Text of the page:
Security teams are not typically privy to a lot of information that would trigger alarms in their minds, if only they were in the know. There are many known precursors to insider threat. Disgruntled employees are a constant source of risk. HR knows about so many triggers of unhappiness: Bad reviews, passed over from a promotion, put on a performance plan, unhappy with their manager. Negative workplace events that security is not looped in on. Outside factors like wage garnishments and 401k hardship withdrawals can indicate financial pressures. HR sees these things. Has security communicated to HR that this type of information has security value? And does HR have a way to communicate this information to security to protect the company while also preserving and protecting employee privacy? A smart and informed security leader can connect these dots, unlock that value, and be in a position to prevent a damaging attack.
The strategy can be as simple as a 10-point scale. If the company takes the time to define the risk associated with the position, it can be as easy as “Hey, you know we hired Joe into a level 6 risk position. Please act as if it is a level 10 risk position until we have verified that the things prompting this call are not causing any security problems.”
Working with HR makes sense. How do we quantify the risk and apply the appropriate methods?
This is actually an area where I have seen the federal government out in front. There are at least some areas where agencies are applying a risk score to a position based on the responsibilities of that position. In the commercial world, a good starting point for risk scoring positions is to examine the amount of access to sensitive information or systems the position requires to perform its function. I’m a pretty simple guy: if the information is such that having it made public, or in the hands of a competitor, gives you pause, you should consider it sensitive. Don’t let perfection be the enemy of the good here—come up with a workable, easy-to-implement scoring system for each position in your organization. Let that risk score inform HR on how to screen candidates, and serve as the basis of communication going forward. You can evolve and improve the system as you learn. Act, then improve. Dealing with insider risk can be uncomfortable. People tend to complicate things they don’t want to do. Don’t let that happen.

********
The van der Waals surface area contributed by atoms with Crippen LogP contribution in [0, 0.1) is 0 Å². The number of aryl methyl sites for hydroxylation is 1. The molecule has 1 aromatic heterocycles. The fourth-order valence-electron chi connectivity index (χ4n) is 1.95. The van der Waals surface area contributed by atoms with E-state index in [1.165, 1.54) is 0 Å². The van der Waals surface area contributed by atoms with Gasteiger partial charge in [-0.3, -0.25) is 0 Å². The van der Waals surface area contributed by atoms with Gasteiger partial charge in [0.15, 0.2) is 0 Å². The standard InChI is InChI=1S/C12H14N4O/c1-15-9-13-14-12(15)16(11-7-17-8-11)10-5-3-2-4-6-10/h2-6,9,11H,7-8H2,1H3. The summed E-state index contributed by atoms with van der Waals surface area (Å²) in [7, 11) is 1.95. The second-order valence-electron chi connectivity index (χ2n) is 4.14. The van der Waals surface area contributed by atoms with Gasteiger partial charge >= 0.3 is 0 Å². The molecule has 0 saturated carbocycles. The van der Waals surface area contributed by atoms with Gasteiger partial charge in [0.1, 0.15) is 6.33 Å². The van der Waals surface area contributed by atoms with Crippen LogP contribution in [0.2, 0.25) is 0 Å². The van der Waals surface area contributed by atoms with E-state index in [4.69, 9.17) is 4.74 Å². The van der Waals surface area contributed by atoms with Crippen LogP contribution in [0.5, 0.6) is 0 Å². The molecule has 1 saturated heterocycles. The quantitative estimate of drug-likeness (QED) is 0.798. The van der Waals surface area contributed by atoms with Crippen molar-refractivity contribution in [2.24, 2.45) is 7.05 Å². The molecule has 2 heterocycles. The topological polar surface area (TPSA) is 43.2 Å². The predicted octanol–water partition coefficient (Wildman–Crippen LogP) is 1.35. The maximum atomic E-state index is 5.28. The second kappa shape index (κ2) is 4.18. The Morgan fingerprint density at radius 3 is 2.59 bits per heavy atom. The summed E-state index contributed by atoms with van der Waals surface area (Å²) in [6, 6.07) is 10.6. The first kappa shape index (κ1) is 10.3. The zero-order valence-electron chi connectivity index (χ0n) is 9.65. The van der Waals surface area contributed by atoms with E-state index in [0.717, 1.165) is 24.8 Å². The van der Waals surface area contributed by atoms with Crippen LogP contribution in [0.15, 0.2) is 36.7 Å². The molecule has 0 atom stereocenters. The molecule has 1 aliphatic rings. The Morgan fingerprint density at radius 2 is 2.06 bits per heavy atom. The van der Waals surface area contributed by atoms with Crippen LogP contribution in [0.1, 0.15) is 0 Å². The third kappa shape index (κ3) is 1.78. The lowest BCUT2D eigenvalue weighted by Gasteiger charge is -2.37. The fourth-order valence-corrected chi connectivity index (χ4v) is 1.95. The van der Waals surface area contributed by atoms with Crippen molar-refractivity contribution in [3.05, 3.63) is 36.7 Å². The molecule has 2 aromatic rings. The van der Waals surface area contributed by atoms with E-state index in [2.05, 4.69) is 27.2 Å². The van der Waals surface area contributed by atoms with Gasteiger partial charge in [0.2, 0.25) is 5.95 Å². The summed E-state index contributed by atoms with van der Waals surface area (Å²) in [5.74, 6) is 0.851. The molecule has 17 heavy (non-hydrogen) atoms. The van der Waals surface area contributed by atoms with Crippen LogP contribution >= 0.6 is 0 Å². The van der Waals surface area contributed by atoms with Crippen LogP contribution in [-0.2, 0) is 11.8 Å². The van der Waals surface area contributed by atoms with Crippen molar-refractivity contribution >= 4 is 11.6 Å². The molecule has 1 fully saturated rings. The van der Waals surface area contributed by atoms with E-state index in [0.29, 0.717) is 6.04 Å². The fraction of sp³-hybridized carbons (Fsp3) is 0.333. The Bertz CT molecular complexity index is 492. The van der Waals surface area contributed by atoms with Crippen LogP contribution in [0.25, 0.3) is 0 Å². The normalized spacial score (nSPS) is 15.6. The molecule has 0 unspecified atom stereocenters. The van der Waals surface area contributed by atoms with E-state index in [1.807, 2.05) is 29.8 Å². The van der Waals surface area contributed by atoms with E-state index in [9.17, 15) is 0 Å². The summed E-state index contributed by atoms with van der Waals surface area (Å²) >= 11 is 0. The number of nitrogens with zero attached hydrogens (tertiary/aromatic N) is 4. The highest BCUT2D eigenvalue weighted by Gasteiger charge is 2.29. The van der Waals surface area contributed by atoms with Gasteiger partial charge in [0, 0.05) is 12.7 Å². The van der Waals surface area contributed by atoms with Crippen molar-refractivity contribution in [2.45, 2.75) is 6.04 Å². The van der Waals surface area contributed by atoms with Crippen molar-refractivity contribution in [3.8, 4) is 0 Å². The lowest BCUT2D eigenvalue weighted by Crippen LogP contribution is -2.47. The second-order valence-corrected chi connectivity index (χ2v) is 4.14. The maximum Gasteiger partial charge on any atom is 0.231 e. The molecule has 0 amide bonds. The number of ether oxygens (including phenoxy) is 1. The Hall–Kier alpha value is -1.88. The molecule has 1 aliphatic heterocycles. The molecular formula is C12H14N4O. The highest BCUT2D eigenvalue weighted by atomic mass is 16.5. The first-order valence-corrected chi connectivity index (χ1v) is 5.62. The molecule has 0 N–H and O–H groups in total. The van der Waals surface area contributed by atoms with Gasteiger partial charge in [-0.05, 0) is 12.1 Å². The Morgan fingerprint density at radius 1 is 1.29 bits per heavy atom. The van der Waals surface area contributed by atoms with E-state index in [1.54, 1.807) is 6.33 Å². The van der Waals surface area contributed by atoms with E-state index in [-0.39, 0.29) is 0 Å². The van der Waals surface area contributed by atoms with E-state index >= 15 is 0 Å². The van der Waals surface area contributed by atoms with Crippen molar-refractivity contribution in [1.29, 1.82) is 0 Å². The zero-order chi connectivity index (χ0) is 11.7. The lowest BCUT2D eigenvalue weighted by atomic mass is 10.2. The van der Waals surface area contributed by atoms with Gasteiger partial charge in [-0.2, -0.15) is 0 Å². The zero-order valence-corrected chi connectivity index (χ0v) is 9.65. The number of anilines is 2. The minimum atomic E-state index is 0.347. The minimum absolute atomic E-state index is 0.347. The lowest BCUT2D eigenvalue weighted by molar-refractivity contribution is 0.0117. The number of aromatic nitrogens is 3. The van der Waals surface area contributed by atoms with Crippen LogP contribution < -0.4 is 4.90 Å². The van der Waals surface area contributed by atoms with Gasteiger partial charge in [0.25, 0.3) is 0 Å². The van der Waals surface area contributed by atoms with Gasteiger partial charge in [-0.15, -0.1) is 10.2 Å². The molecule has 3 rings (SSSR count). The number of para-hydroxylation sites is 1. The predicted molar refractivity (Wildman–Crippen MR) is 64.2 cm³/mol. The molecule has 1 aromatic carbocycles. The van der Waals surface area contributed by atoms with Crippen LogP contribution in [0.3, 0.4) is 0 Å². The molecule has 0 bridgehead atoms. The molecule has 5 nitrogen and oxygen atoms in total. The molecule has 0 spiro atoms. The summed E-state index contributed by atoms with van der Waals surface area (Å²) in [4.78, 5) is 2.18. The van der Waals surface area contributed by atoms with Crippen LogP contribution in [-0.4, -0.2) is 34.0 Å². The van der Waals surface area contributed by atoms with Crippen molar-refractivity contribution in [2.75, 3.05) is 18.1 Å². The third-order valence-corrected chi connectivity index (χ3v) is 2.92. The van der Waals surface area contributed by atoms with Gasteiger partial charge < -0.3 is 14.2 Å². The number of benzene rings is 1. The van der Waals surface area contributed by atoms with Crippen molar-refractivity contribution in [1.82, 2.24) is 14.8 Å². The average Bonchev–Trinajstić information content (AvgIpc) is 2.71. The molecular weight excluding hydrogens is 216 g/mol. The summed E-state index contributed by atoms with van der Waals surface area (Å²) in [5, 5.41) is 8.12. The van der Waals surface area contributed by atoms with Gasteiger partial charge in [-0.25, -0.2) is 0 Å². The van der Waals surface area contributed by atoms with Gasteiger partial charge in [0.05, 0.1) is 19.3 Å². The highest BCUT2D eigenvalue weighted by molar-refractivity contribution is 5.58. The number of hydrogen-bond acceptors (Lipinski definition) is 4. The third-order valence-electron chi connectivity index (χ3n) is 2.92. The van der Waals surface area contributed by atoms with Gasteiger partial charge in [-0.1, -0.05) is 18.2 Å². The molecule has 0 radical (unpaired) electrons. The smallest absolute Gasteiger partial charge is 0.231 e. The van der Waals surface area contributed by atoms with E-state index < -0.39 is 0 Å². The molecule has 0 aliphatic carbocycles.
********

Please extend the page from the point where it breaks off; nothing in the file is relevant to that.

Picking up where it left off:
Where does a security leader get started?
I hate meetings. That said, my advice here is “call a meeting.” Get the Security, HR and Legal leadership together. Don’t forget Legal! Explain the damage an insider breach or theft could cause. Ask for their help. Explain to them the value they bring in protecting the company. Ask for their guidance on how you can best work together. This first step will lead to the formation of a team. This team in the extension of your incident response team that will need to engage should an insider incident occur. But now you have the team working more proactively to prevent insider attacks. This is obviously a better place to be. Once you have your team in place, you can begin to implement the processes, and if need be, invest in the technology to mitigate insider risk.